The WTO's Broken Promise
by David Moberg
In These Times magazine,
Trade negotiators promised that "development"
of the world's poorer nations would be at the top of their agenda
during negotiations over new trade rules that the World Trade
Organization members launched two years ago.
They planned to focus on agriculture,
since the vast majority of people in poor countries still work
the land as small landowning peasants or as rural laborers. But
as both governments and concerned citizen groups prepared for
the September 10 WTO meeting in Cancun, Mexico, it seemed more
likely that any new agreement would further enhance multinational
corporations' control over global agriculture and not the economies
of developing countries or, least of all, the well-being of the
world's poorest people.
For roughly five decades, agriculture
was excluded from negotiations for reduced tariffs and trade barriers,
largely because the United States wanted to Protect its domestic
agriculture programs. But with the establishment of the WTO in
1995, agriculture was put on the table.
At the last WTO meeting in Doha, Qatar,
trade ministers agreed to increase agricultural producers' access
to markets (especially for poor countries selling to richer countries)
and to decrease domestic financial support for agriculture. In
theory, this was supposed to lead to freer, more "liberalized"
trade in agricultural products.
Most countries, however, recognize that
agriculture, which is wildly subject to the vagaries of weather,
is not like other industries. Having secure food supplies, for
example, is more important than having a steady supply of automobiles
or portable disc players. Agricultural practices also have a big
impact on natural environments and the social fabric of society,
even in societies where farm populations have shrunk. And many
small, poor countries are dependent on one or a few agricultural
products for their export earnings, which was one of many reasons
the WTO talked about establishing distinct rules to help developing
In the model of free trade comparative
advantage, it may make sense for Portugal to make wine and for
England to produce wool, but most agricultural trade decisions
involve far more complex social, economic, and environmental calculations.
Consequently, there are a large number of blocs of countries with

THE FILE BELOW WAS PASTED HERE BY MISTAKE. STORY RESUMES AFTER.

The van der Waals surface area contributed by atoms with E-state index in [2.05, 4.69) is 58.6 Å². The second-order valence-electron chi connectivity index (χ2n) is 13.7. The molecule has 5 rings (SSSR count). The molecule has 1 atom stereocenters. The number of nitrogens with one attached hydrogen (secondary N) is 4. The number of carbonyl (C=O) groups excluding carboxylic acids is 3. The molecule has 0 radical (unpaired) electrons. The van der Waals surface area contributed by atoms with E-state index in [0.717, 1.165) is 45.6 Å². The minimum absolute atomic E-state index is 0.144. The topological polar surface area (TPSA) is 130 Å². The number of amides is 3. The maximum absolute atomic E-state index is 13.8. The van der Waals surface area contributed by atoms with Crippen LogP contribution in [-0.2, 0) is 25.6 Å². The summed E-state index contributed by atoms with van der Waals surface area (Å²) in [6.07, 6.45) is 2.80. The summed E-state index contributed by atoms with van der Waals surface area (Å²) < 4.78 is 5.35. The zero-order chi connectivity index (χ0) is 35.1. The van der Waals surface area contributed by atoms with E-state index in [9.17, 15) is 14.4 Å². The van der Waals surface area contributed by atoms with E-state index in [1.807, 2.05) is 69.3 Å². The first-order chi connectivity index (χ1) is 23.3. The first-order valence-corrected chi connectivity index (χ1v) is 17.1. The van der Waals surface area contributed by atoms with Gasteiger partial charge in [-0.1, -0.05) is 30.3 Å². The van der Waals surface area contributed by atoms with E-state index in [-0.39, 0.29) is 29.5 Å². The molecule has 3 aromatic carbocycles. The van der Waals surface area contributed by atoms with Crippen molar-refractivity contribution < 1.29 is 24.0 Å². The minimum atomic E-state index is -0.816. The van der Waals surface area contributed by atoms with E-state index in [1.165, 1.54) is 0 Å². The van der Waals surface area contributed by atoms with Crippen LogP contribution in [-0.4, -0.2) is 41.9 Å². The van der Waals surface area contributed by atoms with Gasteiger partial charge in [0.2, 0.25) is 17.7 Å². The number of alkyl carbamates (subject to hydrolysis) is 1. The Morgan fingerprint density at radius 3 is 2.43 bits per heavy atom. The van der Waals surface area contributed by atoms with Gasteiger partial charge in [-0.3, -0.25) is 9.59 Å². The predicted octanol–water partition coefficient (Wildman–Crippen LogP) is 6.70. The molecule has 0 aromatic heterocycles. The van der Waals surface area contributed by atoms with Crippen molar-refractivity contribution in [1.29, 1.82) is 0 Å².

quite different interests.
One group of major exporting countries
(the Cairns group) includes both developed and developing nations
that want to minimize trade barriers. But some of those same countries
also want special protections for their domestic ag industries.
Both the European Union and the United States promote the ideology
of free trade, but both also want to keep their farm subsidy programs
in place. For that, poor countries attack them as hypocrites who
want to pry open markets and "dump" their products at
destructively low prices and at the same time keep their own markets
closed to Third World products.
Despite the complex patterns of barriers
and subsidies, agricultural trade has opened up in many countries,
not only , _ through NAFTA, the WTO, and other trade agreements
b t al o through International Monetary Fund pressure on cash-strapped
countries. So far the results have been encouraging only for the
global agribusiness companies that control and profit from the
trade in goods and often depressed world commodity prices.
Researchers at Food First and the Institute
for Food and Development Policy studied the effects of more liberalized
agricultural trade policies in Brazil, China, India, Mexico, South
Africa, and the United States. They found that the freer trade
"has cost the poor jobs and income, has increased rural poverty
and inequality, and has wiped out small farms and communities."
Even when increased agricultural trade brings more revenue to
some countries, it is the very big farmers and multinational corporations
that gain the most.
As agriculture is restructured to become
more concentrated, more industrial and more environmentally harmful,
small farmers and peasants suffer. Consequently, the shift to
agricultural exports pushes farmers producing food for domestic
consumption out of business. The export agricultural producers
profit from the labor of poorly paid, landless workers, which
makes a bad social situation worse and leads to greater economic
inequality. For poor people, underdevelopment is preferable to
this free-trade engineered development.
Agricultural policies in the United States
and Europe cause trouble for those developing countries that do
open their markets by encouraging dumping, that is, selling goods
below the cost of production. Dumping may be related to the existence
of domestic subsidy programs, but it isn't the same thing. It